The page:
The Voice of a 911 Operator

By Dr. Miluna Fausch, HHCP, Ph.D., Public Speaking + Presentation Coach

I am always vocalizing about how important our Voice is. How we underestimate it. Take it for granted. How people don’t realize that a great Voice is normally built through proper training and coaching. Our Voices go so much deeper than just picking up the phone or speaking well in public.

In fact, this letter has nothing to do with speaking well in public, but was so touching and illustrative of the power of one Voice that I simply had to share it with you.

“Dear Dr. Miluna,

I thoroughly enjoyed your participation on the Shelley Hancock show. Your voice is so relaxing and encouraging. Your content was fascinating. I particularly liked learning about the physiology of the larynx.

I am interested in your offer of Nine Tips for Women to be heard. Please send me a copy of your writing.

I have an interesting story that I would like to share with you…

It supported your points that were made on the first interview with Shelley. I was hired as a 911 dispatcher. It involved extensive testing in which we had eight tests over a three-month period. Out of more than 500 applicants, six of us were selected. Out of six who were selected, five of us passed the remainder tests. During the last two weeks of training, the training supervisor took me aside and told me that I needed to do something different with my voice. She said that I was presenting as a secretary over the radio waves for the officers. It was not the voice of a dispatcher. I had two weeks to be able to change my delivery to be more professional, or I would not be able to continue as a dispatcher. I was not quite sure what she wanted. What does a dispatcher sound like? She was unable to give me specifics. She just stated I needed to sound more authoritative. She explained that the officers needed to be able to have confidence in my radio broadcast. Currently, they did not. I listened to some recordings of dispatchers. I was online listening to different female voices trying to determine what style was more authoritative. I have always been complimented on my voice, so this comment caused confusion. I realized that a deeper tone sounded more authoritative. We also had a 30-second window of time for particular emergency calls. The changes that I made to my tone was a deeper voice and faster pace in my wording. My training supervisor and the officers were very pleased with that change, and I was kept on as a 911 dispatcher. I learned firsthand the importance of making the right vocal presentation for the specific situation.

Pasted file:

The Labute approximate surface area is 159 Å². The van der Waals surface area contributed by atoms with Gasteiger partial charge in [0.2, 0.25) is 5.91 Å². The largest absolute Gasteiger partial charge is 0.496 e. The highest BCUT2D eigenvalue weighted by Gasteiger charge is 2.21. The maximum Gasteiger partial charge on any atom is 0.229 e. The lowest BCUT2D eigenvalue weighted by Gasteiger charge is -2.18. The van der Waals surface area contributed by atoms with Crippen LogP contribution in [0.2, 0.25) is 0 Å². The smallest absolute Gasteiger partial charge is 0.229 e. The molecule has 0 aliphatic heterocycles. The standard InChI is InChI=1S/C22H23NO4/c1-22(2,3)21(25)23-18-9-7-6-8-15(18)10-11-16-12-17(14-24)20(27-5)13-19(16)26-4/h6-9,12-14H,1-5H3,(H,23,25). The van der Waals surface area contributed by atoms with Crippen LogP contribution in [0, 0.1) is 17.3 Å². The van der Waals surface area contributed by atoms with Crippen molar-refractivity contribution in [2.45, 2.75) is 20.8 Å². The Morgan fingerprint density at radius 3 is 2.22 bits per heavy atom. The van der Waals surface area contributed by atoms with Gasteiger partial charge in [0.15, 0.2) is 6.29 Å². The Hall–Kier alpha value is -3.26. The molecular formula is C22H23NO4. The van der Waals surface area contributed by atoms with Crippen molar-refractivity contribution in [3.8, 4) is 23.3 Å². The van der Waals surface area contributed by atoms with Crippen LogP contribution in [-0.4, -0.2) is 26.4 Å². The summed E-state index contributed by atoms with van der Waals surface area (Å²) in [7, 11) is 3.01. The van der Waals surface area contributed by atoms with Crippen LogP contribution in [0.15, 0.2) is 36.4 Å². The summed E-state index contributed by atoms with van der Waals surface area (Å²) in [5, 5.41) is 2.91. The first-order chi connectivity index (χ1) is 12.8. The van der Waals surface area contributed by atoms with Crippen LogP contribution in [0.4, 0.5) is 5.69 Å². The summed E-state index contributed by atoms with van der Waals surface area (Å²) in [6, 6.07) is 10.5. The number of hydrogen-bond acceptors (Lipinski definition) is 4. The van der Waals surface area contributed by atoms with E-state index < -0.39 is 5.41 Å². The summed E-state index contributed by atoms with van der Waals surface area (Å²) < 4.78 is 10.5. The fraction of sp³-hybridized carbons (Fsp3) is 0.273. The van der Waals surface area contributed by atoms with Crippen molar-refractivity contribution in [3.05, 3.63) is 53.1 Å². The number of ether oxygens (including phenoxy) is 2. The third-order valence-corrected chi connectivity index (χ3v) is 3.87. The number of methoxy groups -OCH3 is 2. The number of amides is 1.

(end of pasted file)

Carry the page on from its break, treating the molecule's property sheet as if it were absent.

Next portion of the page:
Thank you so much for the quality and interesting points that you have brought up. As an esthetician, I am more aware of how calming and confidant my voice needs to be.

I look forward to hearing you more.”

Thank you,

Mary D. in NYC

Imagine you are a person calling for emergency assistance, and hear a nervous or child-like Voice on the other end after connecting with 911. Would you feel confident that help is on the way? Or you are the EMT receiving the call from the 911 operator-wouldn’t you want a calm, clear-speaking, confident operator delivering the address and situation so you can go about saving lives? Of course.

Having a calm, lower pitched, steady Voice also works well with kids of differing abilities like those with Down’s syndrome, hyperactivity or Autism.